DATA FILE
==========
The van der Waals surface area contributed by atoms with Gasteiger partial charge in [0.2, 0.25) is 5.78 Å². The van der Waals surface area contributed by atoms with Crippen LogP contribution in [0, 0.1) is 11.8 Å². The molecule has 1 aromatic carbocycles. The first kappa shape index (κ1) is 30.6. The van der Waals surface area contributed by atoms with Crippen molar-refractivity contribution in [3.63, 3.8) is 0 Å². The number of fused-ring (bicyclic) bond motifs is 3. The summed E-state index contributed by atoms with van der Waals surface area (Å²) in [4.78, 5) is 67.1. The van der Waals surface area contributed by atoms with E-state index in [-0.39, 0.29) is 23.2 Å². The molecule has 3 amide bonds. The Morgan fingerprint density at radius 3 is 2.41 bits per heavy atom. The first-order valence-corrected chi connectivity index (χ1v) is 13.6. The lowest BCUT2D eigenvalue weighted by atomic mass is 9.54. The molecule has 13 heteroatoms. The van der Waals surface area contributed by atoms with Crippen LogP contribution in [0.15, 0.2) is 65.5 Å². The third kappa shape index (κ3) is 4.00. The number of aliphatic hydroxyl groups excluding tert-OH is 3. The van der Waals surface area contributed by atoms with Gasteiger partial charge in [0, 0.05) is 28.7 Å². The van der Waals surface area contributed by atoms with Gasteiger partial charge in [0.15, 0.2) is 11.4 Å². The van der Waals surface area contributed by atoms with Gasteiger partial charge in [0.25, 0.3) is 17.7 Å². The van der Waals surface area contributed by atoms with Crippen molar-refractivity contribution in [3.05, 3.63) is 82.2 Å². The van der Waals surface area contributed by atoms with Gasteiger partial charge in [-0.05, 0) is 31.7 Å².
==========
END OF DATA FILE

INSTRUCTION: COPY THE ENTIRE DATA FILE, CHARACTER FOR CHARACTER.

The van der Waals surface area contributed by atoms with Gasteiger partial charge in [0.2, 0.25) is 5.78 Å². The van der Waals surface area contributed by atoms with Crippen LogP contribution in [0, 0.1) is 11.8 Å². The molecule has 1 aromatic carbocycles. The first kappa shape index (κ1) is 30.6. The van der Waals surface area contributed by atoms with Crippen molar-refractivity contribution in [3.63, 3.8) is 0 Å². The number of fused-ring (bicyclic) bond motifs is 3. The summed E-state index contributed by atoms with van der Waals surface area (Å²) in [4.78, 5) is 67.1. The van der Waals surface area contributed by atoms with E-state index in [-0.39, 0.29) is 23.2 Å². The molecule has 3 amide bonds. The Morgan fingerprint density at radius 3 is 2.41 bits per heavy atom. The first-order valence-corrected chi connectivity index (χ1v) is 13.6. The lowest BCUT2D eigenvalue weighted by atomic mass is 9.54. The molecule has 13 heteroatoms. The van der Waals surface area contributed by atoms with Crippen LogP contribution in [0.15, 0.2) is 65.5 Å². The third kappa shape index (κ3) is 4.00. The number of aliphatic hydroxyl groups excluding tert-OH is 3. The van der Waals surface area contributed by atoms with Gasteiger partial charge in [0, 0.05) is 28.7 Å². The van der Waals surface area contributed by atoms with Gasteiger partial charge in [0.15, 0.2) is 11.4 Å². The van der Waals surface area contributed by atoms with Gasteiger partial charge in [0.25, 0.3) is 17.7 Å². The van der Waals surface area contributed by atoms with Crippen molar-refractivity contribution in [3.05, 3.63) is 82.2 Å². The van der Waals surface area contributed by atoms with Gasteiger partial charge in [-0.05, 0) is 31.7 Å².